Life of Robert Dick.

Life of Robert Dick.


John Muir


Kimes Entry Number


Original Date


William and Maymie Kimes Annotation

Muir lists this book review with the above date in his List of Published Writings . ... We found the date to be incorrect, but in further research were unable to locate it. Muir states that Robert Dick is ""one of the very finest and rarest of those rare men who loved nature wholly, and gave their lives to her service without reserve; working on by night and day, in season and out of season, under the most restricting and depressing circumstances, from the ways of money-seekers and fame-seekers equally remote."" Muir goes on to say that ""Back among the hills, and in almost every town and hamlet, there are shepherds, tradesmen or laborers, who, while working hard for a bare livelihood, yet zealously pursue some branch of natural history ... hungering and thirsting after knowledge for its own sake."" Dick's neighbors ""thought him daft, or at least uncanny, as they saw him searching the moors and mosses and dizzy headlands along the seashore for fossils, plants and insects."" Although Dick was a retiring person, he was discovered by Sir Roderick Murchison. Dick also became a friend of Hugh Miller. Muir quotes letters the naturalist wrote to his sister and to Hugh Miller to illustrate his sensitive appreciation of nature, the hardships he endured to collect specimens and to extend his knowledge. After quoting two of Dick's poems, Muir concludes, saying: ""How fine a thing it would be, could ever so little of the spirit that animated Robert Dick be infused into the young men of California. Scarce a tramp in the country, or hoodlum, or bedandied idler on our streets, could be found whose opportunities are not greater a thousandfold than his were.""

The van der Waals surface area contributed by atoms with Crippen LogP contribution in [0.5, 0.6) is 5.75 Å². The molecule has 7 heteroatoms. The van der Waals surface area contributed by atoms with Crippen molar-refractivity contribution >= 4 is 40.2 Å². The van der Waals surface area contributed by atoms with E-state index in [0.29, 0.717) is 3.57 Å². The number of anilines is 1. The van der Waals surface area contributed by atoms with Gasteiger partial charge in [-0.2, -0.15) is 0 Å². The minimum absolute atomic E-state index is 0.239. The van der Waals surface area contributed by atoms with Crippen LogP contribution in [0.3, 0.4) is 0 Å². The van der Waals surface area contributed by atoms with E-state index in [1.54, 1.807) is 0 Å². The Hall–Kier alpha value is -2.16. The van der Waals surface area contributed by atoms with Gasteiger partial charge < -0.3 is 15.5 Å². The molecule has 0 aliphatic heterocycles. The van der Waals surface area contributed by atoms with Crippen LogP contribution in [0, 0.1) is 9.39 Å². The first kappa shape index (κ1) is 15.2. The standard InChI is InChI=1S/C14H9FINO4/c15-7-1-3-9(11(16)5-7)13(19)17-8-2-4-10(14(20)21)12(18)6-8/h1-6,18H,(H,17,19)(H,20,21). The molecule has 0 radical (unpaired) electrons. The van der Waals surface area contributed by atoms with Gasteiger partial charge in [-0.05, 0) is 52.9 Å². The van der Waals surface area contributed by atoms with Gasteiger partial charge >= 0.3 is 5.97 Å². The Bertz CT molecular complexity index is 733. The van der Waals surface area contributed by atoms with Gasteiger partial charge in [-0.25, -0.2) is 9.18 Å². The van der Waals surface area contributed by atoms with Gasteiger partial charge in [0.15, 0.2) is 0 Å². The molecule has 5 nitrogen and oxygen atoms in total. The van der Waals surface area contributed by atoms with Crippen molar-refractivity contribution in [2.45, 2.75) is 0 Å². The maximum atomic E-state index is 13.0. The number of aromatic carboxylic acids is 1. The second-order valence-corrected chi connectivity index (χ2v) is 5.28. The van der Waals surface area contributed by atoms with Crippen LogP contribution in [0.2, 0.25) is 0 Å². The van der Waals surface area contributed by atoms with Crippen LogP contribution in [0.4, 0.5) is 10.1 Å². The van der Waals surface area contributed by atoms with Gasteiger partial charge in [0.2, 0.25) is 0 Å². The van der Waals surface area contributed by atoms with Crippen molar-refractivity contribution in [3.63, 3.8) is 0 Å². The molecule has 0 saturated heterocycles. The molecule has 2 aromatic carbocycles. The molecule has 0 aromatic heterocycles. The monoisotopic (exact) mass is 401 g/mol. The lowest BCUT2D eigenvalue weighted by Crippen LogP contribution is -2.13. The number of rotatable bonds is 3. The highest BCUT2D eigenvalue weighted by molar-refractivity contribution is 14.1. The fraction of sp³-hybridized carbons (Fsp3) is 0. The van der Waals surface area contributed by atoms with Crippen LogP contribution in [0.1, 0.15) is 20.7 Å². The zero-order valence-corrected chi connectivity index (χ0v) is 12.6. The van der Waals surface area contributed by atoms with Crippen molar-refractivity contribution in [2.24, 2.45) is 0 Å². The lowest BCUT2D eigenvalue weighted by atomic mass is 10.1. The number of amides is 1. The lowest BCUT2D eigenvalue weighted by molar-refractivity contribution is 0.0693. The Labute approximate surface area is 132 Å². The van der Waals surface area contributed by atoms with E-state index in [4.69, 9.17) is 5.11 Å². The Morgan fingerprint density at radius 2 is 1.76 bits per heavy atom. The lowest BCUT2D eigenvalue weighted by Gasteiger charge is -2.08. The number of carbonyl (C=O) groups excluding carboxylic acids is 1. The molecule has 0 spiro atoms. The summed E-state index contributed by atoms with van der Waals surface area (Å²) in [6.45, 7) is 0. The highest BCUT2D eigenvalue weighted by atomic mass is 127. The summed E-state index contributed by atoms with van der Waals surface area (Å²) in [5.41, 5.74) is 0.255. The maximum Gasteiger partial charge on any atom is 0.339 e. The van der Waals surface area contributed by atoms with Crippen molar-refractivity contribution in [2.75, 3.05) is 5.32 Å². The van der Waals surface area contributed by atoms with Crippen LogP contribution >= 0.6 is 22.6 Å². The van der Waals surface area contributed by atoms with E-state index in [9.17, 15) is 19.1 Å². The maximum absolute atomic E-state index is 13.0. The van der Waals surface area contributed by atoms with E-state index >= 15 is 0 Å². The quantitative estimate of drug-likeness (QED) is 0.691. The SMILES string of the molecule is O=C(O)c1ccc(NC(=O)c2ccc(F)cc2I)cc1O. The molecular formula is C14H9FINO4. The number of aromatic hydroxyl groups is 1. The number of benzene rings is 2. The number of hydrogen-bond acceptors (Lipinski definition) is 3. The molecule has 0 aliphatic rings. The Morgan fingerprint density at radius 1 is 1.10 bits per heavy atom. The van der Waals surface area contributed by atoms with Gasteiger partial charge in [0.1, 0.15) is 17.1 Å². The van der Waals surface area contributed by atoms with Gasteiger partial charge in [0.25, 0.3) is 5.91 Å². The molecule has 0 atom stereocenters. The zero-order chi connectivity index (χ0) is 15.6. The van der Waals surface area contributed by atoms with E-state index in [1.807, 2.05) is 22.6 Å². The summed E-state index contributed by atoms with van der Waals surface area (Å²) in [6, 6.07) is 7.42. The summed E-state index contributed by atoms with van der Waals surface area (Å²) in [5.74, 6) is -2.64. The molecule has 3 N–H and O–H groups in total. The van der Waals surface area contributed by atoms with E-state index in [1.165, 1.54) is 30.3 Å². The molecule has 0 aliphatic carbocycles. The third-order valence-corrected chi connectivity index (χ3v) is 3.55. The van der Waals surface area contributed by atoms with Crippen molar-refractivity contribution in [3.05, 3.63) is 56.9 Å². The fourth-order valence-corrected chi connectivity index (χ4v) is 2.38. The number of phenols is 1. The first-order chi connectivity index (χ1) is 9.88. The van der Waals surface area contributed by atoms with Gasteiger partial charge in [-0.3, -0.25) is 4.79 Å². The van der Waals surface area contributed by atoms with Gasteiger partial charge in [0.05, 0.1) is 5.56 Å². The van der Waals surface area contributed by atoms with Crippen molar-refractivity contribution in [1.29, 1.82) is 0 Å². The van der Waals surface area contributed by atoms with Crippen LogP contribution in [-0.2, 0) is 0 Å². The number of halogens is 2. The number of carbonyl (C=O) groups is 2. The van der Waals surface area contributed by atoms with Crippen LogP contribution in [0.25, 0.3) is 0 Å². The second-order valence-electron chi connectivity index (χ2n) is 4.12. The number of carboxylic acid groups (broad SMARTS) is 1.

[San Francisco Daily Evening Bulletin, Apr. 20, 1878?] Scrapbook II, p. 99



Life of Robert Dick.